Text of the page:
The Faith is the most precious good on earth without which we cannot be saved.
Let us remember what we learned in our traditional catechism: the Catholic faith is an adhesion of the intelligence to the truths revealed by God and taught by the Church founded by Jesus Christ to which He gave authority and infallibility. It is the Church which assures us that the truths in which we believe are indeed the revealed truths. Faith requires adherence to all the truths it teaches us. Doubting, diminishing or even voluntarily denying a single one of these truths destroys the virtue of faith, because it is to reject the ability of the Church to teach the faith of the Apostles. Remove one of the columns from a cathedral and the whole building collapses.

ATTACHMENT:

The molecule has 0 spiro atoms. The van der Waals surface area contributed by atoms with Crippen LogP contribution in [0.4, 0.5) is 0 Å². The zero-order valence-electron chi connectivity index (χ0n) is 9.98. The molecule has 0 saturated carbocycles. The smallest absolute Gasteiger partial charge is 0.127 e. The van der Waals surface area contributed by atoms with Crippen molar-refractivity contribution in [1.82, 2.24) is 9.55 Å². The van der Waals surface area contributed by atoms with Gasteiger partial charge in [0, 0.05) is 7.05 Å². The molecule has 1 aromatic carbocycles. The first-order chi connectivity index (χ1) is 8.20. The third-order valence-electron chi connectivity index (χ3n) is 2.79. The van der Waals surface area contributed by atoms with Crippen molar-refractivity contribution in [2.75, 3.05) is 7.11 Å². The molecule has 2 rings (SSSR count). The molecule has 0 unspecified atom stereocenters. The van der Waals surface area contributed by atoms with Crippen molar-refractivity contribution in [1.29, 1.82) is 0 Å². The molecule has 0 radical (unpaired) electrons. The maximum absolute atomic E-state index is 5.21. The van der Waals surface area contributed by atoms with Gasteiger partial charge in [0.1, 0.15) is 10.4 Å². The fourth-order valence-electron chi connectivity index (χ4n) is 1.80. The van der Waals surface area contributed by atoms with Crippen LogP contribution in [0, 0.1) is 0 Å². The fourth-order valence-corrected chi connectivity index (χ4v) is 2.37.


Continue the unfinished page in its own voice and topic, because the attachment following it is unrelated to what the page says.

This is a fortiori the case of false religions, where only a few shreds of truth remain. Unfortunately, the Second Vatican Council suggests, through its ambiguity, that these “truths” would be affected in themselves by a dynamism which would lead to plenary truth and salvation. Father Garrigou-Lagrange taught on the contrary that “the truths contained in false religions are not like the soul of the doctrine but like the servants of error”. In other words, to deceive someone you just have to mix truth and error. And Pius XII clearly taught that if it is true that, by exception, salvation can be achieved outside the visible limits of the Church, this can only happen in a strictly individual way by a special grace of God, and always through the true Church and not through the mediation of false religions. These, in fact, by their errors, distance men rather than bring them closer to the path of justification.